We're tired of always having to complain about how far away we are from fulfilling our missions and then having to read government reports about how great everything is goingBerlin neglecting forces in Afghanistan Apr 23, 2008
It's a good day today, and what we had planned from tonight ... will not happenUrgent deal prevents German rail strike Mar 10, 2008
When even German's don't want to stay here, it's no surprise that foreign specialists aren't attractedLack of workers hurting German economy Feb 19, 2008
I came away with the impression that our neighbor is happy that we are finally talking, but fundamental differences in views remainAnalysis: U.S. rockets face Polish hurdles Jan 15, 2008
There's obviously a sense of growing urgency, because this is a time-limited initiative, which will not continue foreverGermany tops in hunting Nazis, center says Jan 13, 2011
Deutsche Welle (German pronunciation: , with a sound) or DW, is Germany's international broadcaster. The service is aimed at the overseas market. It broadcasts news and information on shortwave, Internet and satellite radio on 98.7 DZFE in 30 languages (DW Radio). It has a satellite television service (DW-TV), that is available in four languages, and there is also an online news site. Deutsche Welle, which in English means "German Wave", is similar to international broadcasters such as the BBC World Service, Radio Canada International, Radio Free Europe and Radio France Internationale.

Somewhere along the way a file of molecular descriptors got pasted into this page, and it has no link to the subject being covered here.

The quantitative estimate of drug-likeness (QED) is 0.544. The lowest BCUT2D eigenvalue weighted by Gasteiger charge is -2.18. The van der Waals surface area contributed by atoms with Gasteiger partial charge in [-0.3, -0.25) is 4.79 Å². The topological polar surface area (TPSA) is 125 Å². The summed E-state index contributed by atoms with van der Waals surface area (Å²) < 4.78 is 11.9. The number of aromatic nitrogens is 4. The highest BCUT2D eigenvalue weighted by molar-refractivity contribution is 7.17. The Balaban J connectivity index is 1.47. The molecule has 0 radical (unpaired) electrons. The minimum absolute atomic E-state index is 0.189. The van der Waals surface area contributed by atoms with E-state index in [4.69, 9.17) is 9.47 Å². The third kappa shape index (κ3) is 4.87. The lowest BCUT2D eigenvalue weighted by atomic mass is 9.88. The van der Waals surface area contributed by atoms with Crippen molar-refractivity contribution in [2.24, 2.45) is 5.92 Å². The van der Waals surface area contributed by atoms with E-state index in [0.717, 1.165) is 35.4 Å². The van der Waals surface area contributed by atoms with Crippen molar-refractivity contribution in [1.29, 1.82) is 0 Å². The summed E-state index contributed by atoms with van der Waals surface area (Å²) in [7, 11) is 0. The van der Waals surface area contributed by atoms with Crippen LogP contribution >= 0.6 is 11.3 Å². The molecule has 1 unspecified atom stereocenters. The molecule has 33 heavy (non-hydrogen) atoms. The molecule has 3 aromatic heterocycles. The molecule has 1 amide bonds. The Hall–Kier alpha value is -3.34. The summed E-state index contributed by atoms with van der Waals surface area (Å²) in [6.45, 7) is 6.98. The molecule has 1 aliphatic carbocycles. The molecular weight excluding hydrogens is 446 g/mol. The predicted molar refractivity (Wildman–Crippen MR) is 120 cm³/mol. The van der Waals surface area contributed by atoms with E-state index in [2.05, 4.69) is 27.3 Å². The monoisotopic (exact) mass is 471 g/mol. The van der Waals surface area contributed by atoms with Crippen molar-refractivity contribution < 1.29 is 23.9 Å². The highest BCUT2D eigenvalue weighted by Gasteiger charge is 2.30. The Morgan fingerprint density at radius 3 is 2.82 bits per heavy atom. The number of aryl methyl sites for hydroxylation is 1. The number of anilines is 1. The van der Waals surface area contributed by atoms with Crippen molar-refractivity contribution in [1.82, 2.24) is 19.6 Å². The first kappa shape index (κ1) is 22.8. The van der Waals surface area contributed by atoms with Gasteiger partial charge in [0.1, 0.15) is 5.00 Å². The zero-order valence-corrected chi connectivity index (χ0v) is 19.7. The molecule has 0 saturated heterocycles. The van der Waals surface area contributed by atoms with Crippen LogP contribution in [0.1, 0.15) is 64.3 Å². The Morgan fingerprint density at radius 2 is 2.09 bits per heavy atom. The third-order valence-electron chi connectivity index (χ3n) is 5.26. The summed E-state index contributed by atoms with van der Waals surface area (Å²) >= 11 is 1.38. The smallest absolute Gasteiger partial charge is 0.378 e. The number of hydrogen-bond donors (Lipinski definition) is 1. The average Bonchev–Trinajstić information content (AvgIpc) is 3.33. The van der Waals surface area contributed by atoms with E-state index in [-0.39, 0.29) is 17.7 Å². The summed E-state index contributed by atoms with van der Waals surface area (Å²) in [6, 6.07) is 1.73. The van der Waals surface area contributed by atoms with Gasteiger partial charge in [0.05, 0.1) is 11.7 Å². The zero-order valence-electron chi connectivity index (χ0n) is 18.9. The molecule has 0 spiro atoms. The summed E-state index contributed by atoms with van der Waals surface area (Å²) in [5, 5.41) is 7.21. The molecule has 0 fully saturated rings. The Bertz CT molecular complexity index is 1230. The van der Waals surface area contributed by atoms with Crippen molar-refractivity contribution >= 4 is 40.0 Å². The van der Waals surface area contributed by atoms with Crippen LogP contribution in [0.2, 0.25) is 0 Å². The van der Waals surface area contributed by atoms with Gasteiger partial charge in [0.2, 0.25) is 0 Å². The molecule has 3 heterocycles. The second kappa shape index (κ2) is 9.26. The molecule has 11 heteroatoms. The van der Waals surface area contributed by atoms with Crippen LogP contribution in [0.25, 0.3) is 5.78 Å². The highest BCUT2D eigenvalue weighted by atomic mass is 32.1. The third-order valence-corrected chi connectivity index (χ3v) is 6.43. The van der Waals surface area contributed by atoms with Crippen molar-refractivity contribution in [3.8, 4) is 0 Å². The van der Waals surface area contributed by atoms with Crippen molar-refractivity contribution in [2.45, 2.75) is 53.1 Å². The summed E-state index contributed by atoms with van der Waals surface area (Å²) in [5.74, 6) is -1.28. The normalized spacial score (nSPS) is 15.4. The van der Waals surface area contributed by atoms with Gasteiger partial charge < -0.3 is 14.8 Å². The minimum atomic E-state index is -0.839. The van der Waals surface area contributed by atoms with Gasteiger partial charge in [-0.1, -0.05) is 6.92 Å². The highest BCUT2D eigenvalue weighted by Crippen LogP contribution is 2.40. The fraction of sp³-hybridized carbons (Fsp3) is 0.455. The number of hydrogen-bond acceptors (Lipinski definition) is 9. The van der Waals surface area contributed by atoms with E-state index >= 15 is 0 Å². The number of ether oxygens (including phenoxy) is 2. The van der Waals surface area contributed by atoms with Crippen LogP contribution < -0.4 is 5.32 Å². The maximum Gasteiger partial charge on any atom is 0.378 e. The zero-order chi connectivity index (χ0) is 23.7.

Deutsche Welle has broadcast regularly since 1953. Until 2003 it was based in Cologne, when it relocated to a new building, the "Schürmann-Bau", in Bonn's former government office area. The television broadcasts are produced in Berlin. Deutsche Welle's World Wide Web site is produced in both Berlin and Bonn.
Deutsche Welle was inaugurated on 3 May 1953, with an address by German President Theodor Heuss as its first shortwave broadcast. On 11 June 1953, the public broadcasters in the ARD signed an agreement to share responsibility for Deutsche Welle. At first, it was controlled by Nordwestdeutscher Rundfunk (NWDR). In 1955, when this split into the separate Norddeutscher Rundfunk (NDR) and Westdeutscher Rundfunk (WDR) networks, WDR assumed responsibility for Deutsche Welle programming. In 1960, Deutsche Welle became an independent public body after a court ruled that broadcasting from Germany was part of the federal government's foreign-affairs function. On 7 June 1962, it joined the ARD as a national broadcasting station.